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Tank and Fairing


I have lumped the tank and fairing together mainly because they complement each other and are, in fact, attached to one another, the lower fairing mount being the cross brace of the tank.


I shot the tank, both fenders, and the rear cowl in the same session back in July of 2013 and then went on to pin-stripe the individual pieces as time permitted. Unfortunately, when I put fuel in the tank I discovered a pair of weeps in it necessitating a repair and repaint.


The tank is a UK tank for this year bike. Prior to buying it off e-bay, I considered a couple of the aluminum road race tanks that are available. I found them to be very expensive and usually required an extensive wait. But, I still wanted a more "Cafe" looking tank than the US tear drop tank that is normally found here in the States. When I saw this one up for auction it seemed like just the compromise I was looking for.


When it arrived, I found it to be still in original paint, there by giving me the gold and white paint scheme that I would extend to the front fender and rear cowl. And the inside looked very clean. While I doubt that the e-bay seller had any idea that it had leaks, probably, when it got removed from what ever bike it was on, that was most likely the reason; it appeared to have been put on a shelf and stored for many years. What caught me was the fact that the leaks were both at the top of the tunnel and were not at all conspicuous when I examined it. I have since learned that this was a common problem and the lower brace was added to reduce the incidence of it.


While I did look it over and even put solvent in it to check for leaks, I was mostly looking for pin holes in the bottom. Either the solvent wasn't thin enough to show up or I just didn't get it full enough to expose them. Oh well, only one course of action available.







Grinding along this weld exposed a seam that was clearly beginning to fail across its entire length.






The tops of both the front and rear of the tunnel got re-welded.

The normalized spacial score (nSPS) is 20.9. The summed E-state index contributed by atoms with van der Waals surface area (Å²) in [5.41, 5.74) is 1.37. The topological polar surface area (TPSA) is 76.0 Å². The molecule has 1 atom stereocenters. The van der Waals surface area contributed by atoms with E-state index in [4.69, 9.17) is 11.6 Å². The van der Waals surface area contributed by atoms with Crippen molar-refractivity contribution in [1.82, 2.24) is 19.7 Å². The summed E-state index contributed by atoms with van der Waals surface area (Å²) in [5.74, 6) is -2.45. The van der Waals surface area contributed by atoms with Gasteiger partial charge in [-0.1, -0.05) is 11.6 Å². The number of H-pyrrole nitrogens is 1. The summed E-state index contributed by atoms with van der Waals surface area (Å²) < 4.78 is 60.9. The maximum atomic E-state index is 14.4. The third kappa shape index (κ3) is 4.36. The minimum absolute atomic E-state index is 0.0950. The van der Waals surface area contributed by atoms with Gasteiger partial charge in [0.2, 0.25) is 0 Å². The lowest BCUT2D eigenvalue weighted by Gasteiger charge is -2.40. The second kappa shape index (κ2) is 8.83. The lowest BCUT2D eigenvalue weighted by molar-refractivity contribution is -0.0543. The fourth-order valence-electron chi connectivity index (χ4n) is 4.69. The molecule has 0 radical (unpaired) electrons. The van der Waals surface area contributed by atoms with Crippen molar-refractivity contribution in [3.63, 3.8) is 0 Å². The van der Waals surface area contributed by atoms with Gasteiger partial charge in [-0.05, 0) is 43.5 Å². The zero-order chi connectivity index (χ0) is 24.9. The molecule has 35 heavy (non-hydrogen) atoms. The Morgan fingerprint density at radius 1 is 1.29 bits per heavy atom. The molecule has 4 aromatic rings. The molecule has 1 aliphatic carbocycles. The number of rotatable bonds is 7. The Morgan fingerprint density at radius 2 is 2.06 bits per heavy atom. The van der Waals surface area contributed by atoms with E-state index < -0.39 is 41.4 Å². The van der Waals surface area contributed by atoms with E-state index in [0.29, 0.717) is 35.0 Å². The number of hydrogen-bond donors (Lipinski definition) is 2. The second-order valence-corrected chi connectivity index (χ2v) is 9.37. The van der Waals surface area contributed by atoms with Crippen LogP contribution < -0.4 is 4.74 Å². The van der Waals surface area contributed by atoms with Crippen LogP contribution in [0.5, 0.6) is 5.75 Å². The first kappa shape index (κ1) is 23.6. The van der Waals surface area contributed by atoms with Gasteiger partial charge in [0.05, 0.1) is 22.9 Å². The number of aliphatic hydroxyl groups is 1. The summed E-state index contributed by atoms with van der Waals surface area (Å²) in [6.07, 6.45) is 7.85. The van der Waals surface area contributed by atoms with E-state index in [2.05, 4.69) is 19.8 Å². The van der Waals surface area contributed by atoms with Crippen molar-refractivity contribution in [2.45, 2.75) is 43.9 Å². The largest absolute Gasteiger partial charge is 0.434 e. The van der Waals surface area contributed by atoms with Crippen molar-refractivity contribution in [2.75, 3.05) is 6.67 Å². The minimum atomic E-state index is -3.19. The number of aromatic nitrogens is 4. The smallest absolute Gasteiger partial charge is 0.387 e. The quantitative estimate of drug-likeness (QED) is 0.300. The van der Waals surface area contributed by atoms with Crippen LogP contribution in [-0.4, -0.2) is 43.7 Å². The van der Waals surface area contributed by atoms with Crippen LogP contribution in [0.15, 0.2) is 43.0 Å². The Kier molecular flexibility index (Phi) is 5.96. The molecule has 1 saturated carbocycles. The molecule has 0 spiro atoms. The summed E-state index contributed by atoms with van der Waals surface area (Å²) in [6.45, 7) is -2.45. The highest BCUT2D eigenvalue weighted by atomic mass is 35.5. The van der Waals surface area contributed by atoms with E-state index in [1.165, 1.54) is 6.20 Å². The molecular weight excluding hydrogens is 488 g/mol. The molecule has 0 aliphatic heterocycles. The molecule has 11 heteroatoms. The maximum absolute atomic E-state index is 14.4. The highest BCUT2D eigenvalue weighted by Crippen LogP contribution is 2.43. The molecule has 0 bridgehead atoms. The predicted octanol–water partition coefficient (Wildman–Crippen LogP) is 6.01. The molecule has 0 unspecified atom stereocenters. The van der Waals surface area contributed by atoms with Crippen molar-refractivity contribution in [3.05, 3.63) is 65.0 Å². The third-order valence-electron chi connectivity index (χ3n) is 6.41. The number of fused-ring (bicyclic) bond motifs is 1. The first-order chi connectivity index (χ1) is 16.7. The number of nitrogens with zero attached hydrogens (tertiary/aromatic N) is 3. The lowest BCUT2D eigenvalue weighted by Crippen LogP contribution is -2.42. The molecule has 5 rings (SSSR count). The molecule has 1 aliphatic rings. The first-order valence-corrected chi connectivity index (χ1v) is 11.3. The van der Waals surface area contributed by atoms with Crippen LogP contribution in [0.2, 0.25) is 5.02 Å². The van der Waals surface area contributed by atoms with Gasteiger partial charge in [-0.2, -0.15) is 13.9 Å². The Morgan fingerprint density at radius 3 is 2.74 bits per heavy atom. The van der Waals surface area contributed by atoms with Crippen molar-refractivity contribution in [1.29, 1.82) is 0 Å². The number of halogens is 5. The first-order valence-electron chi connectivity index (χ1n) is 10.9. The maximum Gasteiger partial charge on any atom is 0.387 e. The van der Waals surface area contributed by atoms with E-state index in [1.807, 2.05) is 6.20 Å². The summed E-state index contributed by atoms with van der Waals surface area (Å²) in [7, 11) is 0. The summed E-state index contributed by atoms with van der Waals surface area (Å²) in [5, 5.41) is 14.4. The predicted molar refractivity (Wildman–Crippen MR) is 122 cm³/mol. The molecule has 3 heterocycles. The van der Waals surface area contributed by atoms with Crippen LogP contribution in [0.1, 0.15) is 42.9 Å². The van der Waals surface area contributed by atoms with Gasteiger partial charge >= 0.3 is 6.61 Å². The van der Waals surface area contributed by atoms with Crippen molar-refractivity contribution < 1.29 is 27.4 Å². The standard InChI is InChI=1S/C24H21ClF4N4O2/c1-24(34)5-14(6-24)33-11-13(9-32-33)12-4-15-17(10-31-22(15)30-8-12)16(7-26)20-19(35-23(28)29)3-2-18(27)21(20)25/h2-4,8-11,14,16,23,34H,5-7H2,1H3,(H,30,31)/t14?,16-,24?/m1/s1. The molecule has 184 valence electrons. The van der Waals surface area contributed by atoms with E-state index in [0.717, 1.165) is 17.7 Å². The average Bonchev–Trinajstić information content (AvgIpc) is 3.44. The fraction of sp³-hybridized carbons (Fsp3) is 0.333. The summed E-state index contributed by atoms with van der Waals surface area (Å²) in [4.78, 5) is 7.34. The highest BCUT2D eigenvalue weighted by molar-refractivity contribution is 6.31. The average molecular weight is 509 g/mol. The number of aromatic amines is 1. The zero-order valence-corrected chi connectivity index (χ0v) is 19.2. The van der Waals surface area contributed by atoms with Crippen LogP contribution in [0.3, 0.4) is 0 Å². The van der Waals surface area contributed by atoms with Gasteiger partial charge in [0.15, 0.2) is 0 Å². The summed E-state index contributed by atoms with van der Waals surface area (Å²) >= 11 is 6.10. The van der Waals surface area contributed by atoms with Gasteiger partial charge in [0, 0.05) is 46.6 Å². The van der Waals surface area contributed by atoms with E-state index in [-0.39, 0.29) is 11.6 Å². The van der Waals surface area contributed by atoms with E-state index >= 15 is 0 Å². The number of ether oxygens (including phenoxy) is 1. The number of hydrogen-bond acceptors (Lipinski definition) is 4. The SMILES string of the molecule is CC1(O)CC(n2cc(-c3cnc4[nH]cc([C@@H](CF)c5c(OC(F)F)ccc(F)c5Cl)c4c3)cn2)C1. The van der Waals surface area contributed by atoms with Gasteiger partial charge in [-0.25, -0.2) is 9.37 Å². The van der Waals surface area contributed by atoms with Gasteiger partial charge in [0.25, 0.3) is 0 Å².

But, before proceeding further, I figured I better come up with a way of testing to see if I had gotten all the leaks.


I found a plumber's plug at Home Depot that, while not an exact fit to the tank fill hole, was close enough that I thought I would be able to work with it. As it turned out that might have been quite a chore with out the lathe.



The lower plastic cone turned down rather easily to fit inside the filler hole. But, rubber doesn't really like being "turned". Eventually I managed to get it whittled down enough that it too would pass through the neck, and when tightened, made a good seal.






I reinstalled the petcocks, including the copper fuel line pipes, and found that the pipes fit the clamp-on fitting of the air pump perfectly. By closing the opposite petcock and opening the one attached to the pump I was able to charge the tank with air. And, with a little soap and water, revealed this.






Either this was lurking under the paint or the weld exposed a fracture that was about to open. Which one was irrelevant, it still had to be dealt with and finding it now made all the work of making a pressure testing system worth the time and fiddling.




Eventually, after some brazing, testing, grinding, and more testing, followed by sanding and filling, we arrived here. Once in primer AGAIN!!, I can finish sanding and prepping for paint, AGAIN!!